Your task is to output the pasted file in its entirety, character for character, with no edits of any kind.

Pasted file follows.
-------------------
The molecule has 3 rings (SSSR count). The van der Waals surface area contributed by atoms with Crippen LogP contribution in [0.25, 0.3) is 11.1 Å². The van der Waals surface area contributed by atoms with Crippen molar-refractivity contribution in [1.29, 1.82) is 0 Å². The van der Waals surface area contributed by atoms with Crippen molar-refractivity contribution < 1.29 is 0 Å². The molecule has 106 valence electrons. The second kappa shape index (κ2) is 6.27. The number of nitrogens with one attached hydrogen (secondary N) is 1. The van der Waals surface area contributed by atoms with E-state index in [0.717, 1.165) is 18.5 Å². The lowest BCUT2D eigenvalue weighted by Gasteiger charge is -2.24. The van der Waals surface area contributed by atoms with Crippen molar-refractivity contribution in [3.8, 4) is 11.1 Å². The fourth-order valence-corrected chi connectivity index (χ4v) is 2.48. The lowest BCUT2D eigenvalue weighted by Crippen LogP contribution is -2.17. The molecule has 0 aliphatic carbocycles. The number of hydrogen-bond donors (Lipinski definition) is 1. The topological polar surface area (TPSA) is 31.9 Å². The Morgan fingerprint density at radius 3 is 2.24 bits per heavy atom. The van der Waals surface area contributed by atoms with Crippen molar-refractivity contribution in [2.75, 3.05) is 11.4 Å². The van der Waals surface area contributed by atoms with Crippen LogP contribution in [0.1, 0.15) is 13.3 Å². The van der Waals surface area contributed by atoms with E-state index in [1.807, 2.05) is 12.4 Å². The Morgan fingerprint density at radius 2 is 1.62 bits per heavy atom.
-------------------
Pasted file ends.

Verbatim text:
The molecule has 3 rings (SSSR count). The van der Waals surface area contributed by atoms with Crippen LogP contribution in [0.25, 0.3) is 11.1 Å². The van der Waals surface area contributed by atoms with Crippen molar-refractivity contribution in [1.29, 1.82) is 0 Å². The van der Waals surface area contributed by atoms with Crippen molar-refractivity contribution < 1.29 is 0 Å². The molecule has 106 valence electrons. The second kappa shape index (κ2) is 6.27. The number of nitrogens with one attached hydrogen (secondary N) is 1. The van der Waals surface area contributed by atoms with E-state index in [0.717, 1.165) is 18.5 Å². The lowest BCUT2D eigenvalue weighted by Gasteiger charge is -2.24. The van der Waals surface area contributed by atoms with Crippen molar-refractivity contribution in [3.8, 4) is 11.1 Å². The fourth-order valence-corrected chi connectivity index (χ4v) is 2.48. The lowest BCUT2D eigenvalue weighted by Crippen LogP contribution is -2.17. The molecule has 0 aliphatic carbocycles. The number of hydrogen-bond donors (Lipinski definition) is 1. The topological polar surface area (TPSA) is 31.9 Å². The Morgan fingerprint density at radius 3 is 2.24 bits per heavy atom. The van der Waals surface area contributed by atoms with Crippen molar-refractivity contribution in [2.75, 3.05) is 11.4 Å². The van der Waals surface area contributed by atoms with Crippen LogP contribution in [0.1, 0.15) is 13.3 Å². The van der Waals surface area contributed by atoms with E-state index in [1.807, 2.05) is 12.4 Å². The Morgan fingerprint density at radius 2 is 1.62 bits per heavy atom.